Remember, remember the 5th of November: Emma-Louise Frost, communications assistant at sustainability charity Ashden, gives her take on the launch of the Fit for the Future Network this week.
As a first-timer at an Ashden event, I was asked to give my view of the event with a fresh pair of eyes. However, do not think that the following glowing account is in any way simply an attempt at flattering my new employers…
Starting from the beginning, the idea for Fit for the Future came about after Ashden awarded the National Trust the 2012 Gold Award for their carbon-cutting work across their Welsh properties – achieving an astonishing 40% reduction in their energy bills.
Through the continuing support that Ashden provides to our winners to aid their growth, the idea came for a joint effort from the National Trust and Ashden to create a peer-to-peer knowledge sharing network, specifically for energy champions within charities and large property-owning organisations.
Delegates from all over the country, from organisations like the RNLI, The Crown Estate and various universities, to name just a few, congregated at Centre Point in London for a day of workshops and an evening networking reception.
The afternoon workshop was over-subscribed – not that we were complaining – and extra chairs had to be bought in to accommodate the 80 delegates, all eager to hear what their peers had to say.
At 5.30pm the bar opened, the crowd doubled and mingling began. From wandering around the room and overhearing snippets of conversations, I sensed an overwhelmingly positive vibe about what people had learnt and what they would be taking back to their colleagues.
We then heard three inspiring speeches from the Director General of the National Trust, Dame Helen Ghosh; Founder Director of Ashden, Sarah Butler-Sloss and Founder Director of Good Energy, Juliet Davenport.
The overarching message of all the speeches was that although some great work has already been done around the country, much more can still be achieved by pooling knowledge and sharing skills.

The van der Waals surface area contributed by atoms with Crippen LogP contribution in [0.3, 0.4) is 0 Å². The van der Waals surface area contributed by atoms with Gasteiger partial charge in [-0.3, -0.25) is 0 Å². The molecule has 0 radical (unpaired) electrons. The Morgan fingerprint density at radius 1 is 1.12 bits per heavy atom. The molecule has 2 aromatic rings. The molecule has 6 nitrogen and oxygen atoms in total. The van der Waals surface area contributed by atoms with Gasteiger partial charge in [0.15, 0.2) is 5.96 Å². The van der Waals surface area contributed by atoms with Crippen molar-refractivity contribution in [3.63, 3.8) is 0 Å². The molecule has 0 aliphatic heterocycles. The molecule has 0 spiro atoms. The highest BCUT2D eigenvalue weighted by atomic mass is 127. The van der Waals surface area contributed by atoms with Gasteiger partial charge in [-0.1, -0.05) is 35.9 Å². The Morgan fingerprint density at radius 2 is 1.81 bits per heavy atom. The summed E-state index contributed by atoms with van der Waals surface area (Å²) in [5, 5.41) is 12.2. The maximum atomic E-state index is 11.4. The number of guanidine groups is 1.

We will then be able to make significant progress towards the ambitious targets organisations need to be setting themselves to reduce their CO2 emissions.
Participants were also encouraged to ‘pledge’ during the evening. This involved writing your intentions to support the Network on a blackboard (harder than it might sound after a couple of glasses of wine), which was then photographed to be used as physical evidence against those who fail to keep their promises…
…only joking, but they do make up a lovely Pinterest board of pledges, showing off the wide variety of ways in which energy practitioners have offered to spread their experiences of reducing their respective organisations’ carbon footprints.
A standout quote from the night that really struck a chord came from the RNLI: ‘By saving energy, we save money and by saving money, we can save more lives.’
There’s already a real sense of momentum around this initiative, which is evident from the time and energy, excuse the pun, that energy champions are already committing to helping their peers on the carbon-cutting quest. I am certain that in the following months and years we’ll start to see some impressive results.
Overall, my first impression of an Ashden event is of a knowledgeable, passionate and engaged community, who are serious about mainstreaming sustainable energy– and I’m looking forward to the next one already.